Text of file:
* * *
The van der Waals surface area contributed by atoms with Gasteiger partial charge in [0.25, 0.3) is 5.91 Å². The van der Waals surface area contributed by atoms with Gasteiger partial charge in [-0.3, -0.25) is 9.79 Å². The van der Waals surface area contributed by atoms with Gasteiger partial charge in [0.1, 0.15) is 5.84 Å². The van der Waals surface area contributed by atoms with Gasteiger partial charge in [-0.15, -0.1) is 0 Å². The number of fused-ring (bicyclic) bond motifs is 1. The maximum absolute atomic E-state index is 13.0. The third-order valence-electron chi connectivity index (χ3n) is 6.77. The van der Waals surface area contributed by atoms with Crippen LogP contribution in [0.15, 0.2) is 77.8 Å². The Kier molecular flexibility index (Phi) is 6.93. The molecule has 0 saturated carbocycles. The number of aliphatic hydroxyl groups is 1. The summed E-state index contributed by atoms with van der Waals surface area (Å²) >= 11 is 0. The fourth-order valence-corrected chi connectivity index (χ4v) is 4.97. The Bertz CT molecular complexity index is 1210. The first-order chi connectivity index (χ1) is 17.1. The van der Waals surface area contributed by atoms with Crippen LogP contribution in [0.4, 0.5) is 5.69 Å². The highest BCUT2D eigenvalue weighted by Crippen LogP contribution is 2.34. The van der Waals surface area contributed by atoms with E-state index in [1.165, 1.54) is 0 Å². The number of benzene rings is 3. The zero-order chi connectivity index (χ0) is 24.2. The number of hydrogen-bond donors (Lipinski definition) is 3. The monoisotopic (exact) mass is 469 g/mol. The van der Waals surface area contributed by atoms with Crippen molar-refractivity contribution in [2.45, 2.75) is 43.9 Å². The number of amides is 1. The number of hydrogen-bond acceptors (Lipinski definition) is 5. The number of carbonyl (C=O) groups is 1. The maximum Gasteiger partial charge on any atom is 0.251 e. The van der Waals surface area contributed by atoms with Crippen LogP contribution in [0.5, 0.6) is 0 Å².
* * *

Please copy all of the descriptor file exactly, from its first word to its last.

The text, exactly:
The van der Waals surface area contributed by atoms with Gasteiger partial charge in [0.25, 0.3) is 5.91 Å². The van der Waals surface area contributed by atoms with Gasteiger partial charge in [-0.3, -0.25) is 9.79 Å². The van der Waals surface area contributed by atoms with Gasteiger partial charge in [0.1, 0.15) is 5.84 Å². The van der Waals surface area contributed by atoms with Gasteiger partial charge in [-0.15, -0.1) is 0 Å². The number of fused-ring (bicyclic) bond motifs is 1. The maximum absolute atomic E-state index is 13.0. The third-order valence-electron chi connectivity index (χ3n) is 6.77. The van der Waals surface area contributed by atoms with Crippen LogP contribution in [0.15, 0.2) is 77.8 Å². The Kier molecular flexibility index (Phi) is 6.93. The molecule has 0 saturated carbocycles. The number of aliphatic hydroxyl groups is 1. The summed E-state index contributed by atoms with van der Waals surface area (Å²) >= 11 is 0. The fourth-order valence-corrected chi connectivity index (χ4v) is 4.97. The Bertz CT molecular complexity index is 1210. The first-order chi connectivity index (χ1) is 17.1. The van der Waals surface area contributed by atoms with Crippen LogP contribution in [0.4, 0.5) is 5.69 Å². The highest BCUT2D eigenvalue weighted by Crippen LogP contribution is 2.34. The van der Waals surface area contributed by atoms with E-state index in [1.165, 1.54) is 0 Å². The number of benzene rings is 3. The zero-order chi connectivity index (χ0) is 24.2. The number of hydrogen-bond donors (Lipinski definition) is 3. The monoisotopic (exact) mass is 469 g/mol. The van der Waals surface area contributed by atoms with Crippen molar-refractivity contribution in [2.45, 2.75) is 43.9 Å². The number of amides is 1. The number of hydrogen-bond acceptors (Lipinski definition) is 5. The number of carbonyl (C=O) groups is 1. The maximum Gasteiger partial charge on any atom is 0.251 e. The van der Waals surface area contributed by atoms with Crippen LogP contribution in [0.5, 0.6) is 0 Å².